All this was seen in a moment, as the vision of a drowning man, or of any human creature at any very great pass, could see a world if it were there. They drew back from the window, and the Doctor looked for explanation in his friend’s ashy face. All of this was seen in an instant, as if it were the vision of a drowning man, or the vision of any person seeing the world at a great turning point. They moved away from the window and the doctor looked at Mr. Lorry’s pale face, hoping he would explain what they had seen.
“They are,” Mr. Lorry whispered the words, glancing fearfully round at the locked room, “murdering the prisoners. If you are sure of what you say; if you really have the power you think you have—as I believe you have—make yourself known to these devils, and get taken to La Force. It may be too late, I don’t know, but let it not be a minute later!” “They’re murdering the prisoners,” Mr. Lorry whispered, glancing fearfully around the locked room. “If you’re sure what you say is true, if you really have the power you think you have—as I believe you do—go show yourself to these violent people and have them take you to La Force Prison. It may be too late—I don’t know—but go right this minute!”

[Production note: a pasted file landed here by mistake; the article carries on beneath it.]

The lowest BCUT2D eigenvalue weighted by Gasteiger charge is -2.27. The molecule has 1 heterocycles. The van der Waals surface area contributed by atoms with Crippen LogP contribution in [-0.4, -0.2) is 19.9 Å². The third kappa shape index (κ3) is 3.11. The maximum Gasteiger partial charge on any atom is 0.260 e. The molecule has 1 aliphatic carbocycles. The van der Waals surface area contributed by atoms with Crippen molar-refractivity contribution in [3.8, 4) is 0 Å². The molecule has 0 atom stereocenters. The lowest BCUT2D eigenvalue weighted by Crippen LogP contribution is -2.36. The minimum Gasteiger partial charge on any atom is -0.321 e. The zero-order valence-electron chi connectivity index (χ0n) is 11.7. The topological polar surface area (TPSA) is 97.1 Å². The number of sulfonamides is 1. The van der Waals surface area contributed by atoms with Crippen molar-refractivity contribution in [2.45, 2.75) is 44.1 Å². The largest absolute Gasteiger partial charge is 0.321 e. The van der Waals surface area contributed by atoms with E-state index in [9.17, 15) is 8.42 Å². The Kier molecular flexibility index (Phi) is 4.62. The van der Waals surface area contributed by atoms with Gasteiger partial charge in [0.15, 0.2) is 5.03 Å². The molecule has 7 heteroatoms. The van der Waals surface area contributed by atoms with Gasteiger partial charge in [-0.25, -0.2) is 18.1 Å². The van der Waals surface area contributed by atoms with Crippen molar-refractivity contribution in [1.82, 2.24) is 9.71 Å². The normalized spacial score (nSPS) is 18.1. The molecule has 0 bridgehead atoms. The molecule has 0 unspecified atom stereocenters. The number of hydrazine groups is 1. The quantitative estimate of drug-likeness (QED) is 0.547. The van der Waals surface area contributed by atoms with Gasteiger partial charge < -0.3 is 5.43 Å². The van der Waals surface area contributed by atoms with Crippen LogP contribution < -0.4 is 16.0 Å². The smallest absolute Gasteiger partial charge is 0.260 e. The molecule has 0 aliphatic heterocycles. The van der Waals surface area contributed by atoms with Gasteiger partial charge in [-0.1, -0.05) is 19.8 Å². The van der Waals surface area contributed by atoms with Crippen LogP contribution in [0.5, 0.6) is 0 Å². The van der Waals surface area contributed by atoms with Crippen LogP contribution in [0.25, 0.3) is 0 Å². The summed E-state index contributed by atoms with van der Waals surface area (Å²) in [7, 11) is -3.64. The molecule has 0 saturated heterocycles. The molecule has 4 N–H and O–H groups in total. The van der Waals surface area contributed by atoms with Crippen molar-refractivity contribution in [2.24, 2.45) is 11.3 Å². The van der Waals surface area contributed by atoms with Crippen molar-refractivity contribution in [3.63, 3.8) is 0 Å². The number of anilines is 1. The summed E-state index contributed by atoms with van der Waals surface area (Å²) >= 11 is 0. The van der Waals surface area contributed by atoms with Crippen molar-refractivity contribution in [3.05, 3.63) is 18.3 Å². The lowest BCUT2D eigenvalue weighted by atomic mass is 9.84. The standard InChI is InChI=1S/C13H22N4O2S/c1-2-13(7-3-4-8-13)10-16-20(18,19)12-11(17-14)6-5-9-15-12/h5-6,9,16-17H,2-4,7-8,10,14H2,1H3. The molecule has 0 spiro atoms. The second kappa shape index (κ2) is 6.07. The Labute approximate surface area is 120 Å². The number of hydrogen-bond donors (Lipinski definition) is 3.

Doctor Manette pressed his hand, hastened bareheaded out of the room, and was in the courtyard when Mr. Lorry regained the blind. Dr. Manette shook Mr. Lorry’s hand and rushed out of the room without putting his hat on. He was in the courtyard when Mr. Lorry pulled the blinds back again and looked out the window.
His streaming white hair, his remarkable face, and the impetuous confidence of his manner, as he put the weapons aside like water, carried him in an instant to the heart of the concourse at the stone. For a few moments there was a pause, and a hurry, and a murmur, and the unintelligible sound of his voice; and then Mr. Lorry saw him, surrounded by all, and in the midst of a line of twenty men long, all linked shoulder to shoulder, and hand to shoulder, hurried out with cries of—”Live the Bastille prisoner! Help for the Bastille prisoner’s kindred in La Force! Room for the Bastille prisoner in front there! Save the prisoner Evremonde at La Force!” and a thousand answering shouts. His long white hair, his remarkable face, and his confidence allowed him to move right to the center of the group near the grindstone. He pushed their weapons aside as he walked through them, and for a few moments there was a pause. Then they started rushing around and talking. The doctor spoke, but Mr. Lorry couldn’t hear what he was saying. Mr. Lorry saw him surrounded by all of them, in the middle of a line of twenty men. They were all linked shoulder to shoulder or hand to shoulder and were yelling, “Long live the Bastille prisoner! Help the Bastille prisoner’s family in La Force! Make room for the Bastille prisoner in front there! Save the prisoner Evremonde at La Force!” and thousands of other responses.

More Help

Previous Next